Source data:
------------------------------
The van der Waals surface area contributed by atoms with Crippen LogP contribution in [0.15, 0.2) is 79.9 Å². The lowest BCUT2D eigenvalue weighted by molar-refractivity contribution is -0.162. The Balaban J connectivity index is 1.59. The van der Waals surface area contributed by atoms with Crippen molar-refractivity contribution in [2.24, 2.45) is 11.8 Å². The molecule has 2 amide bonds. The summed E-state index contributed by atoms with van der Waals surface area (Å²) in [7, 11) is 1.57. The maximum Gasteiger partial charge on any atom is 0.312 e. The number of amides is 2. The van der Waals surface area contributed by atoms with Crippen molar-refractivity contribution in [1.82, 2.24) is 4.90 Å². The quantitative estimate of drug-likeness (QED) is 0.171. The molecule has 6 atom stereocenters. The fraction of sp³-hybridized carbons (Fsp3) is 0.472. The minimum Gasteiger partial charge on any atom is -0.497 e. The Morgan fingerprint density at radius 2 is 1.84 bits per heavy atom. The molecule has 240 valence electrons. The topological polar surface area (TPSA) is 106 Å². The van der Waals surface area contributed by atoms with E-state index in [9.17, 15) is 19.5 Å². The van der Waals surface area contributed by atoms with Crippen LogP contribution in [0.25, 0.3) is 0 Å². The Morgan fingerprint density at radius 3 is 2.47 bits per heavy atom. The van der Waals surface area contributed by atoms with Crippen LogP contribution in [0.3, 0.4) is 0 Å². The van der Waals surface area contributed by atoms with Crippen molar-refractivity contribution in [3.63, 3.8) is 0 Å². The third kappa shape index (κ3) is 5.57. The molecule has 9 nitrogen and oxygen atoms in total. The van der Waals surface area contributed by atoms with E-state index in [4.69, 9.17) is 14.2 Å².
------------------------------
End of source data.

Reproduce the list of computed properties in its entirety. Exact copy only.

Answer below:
The van der Waals surface area contributed by atoms with Crippen LogP contribution in [0.15, 0.2) is 79.9 Å². The lowest BCUT2D eigenvalue weighted by molar-refractivity contribution is -0.162. The Balaban J connectivity index is 1.59. The van der Waals surface area contributed by atoms with Crippen molar-refractivity contribution in [2.24, 2.45) is 11.8 Å². The molecule has 2 amide bonds. The summed E-state index contributed by atoms with van der Waals surface area (Å²) in [7, 11) is 1.57. The maximum Gasteiger partial charge on any atom is 0.312 e. The number of amides is 2. The van der Waals surface area contributed by atoms with Crippen molar-refractivity contribution in [1.82, 2.24) is 4.90 Å². The quantitative estimate of drug-likeness (QED) is 0.171. The molecule has 6 atom stereocenters. The fraction of sp³-hybridized carbons (Fsp3) is 0.472. The minimum Gasteiger partial charge on any atom is -0.497 e. The Morgan fingerprint density at radius 2 is 1.84 bits per heavy atom. The molecule has 240 valence electrons. The topological polar surface area (TPSA) is 106 Å². The van der Waals surface area contributed by atoms with E-state index in [9.17, 15) is 19.5 Å². The van der Waals surface area contributed by atoms with Crippen LogP contribution in [0.25, 0.3) is 0 Å². The Morgan fingerprint density at radius 3 is 2.47 bits per heavy atom. The van der Waals surface area contributed by atoms with Crippen LogP contribution in [0.3, 0.4) is 0 Å². The van der Waals surface area contributed by atoms with Crippen molar-refractivity contribution in [3.63, 3.8) is 0 Å². The third kappa shape index (κ3) is 5.57. The molecule has 9 nitrogen and oxygen atoms in total. The van der Waals surface area contributed by atoms with E-state index in [4.69, 9.17) is 14.2 Å².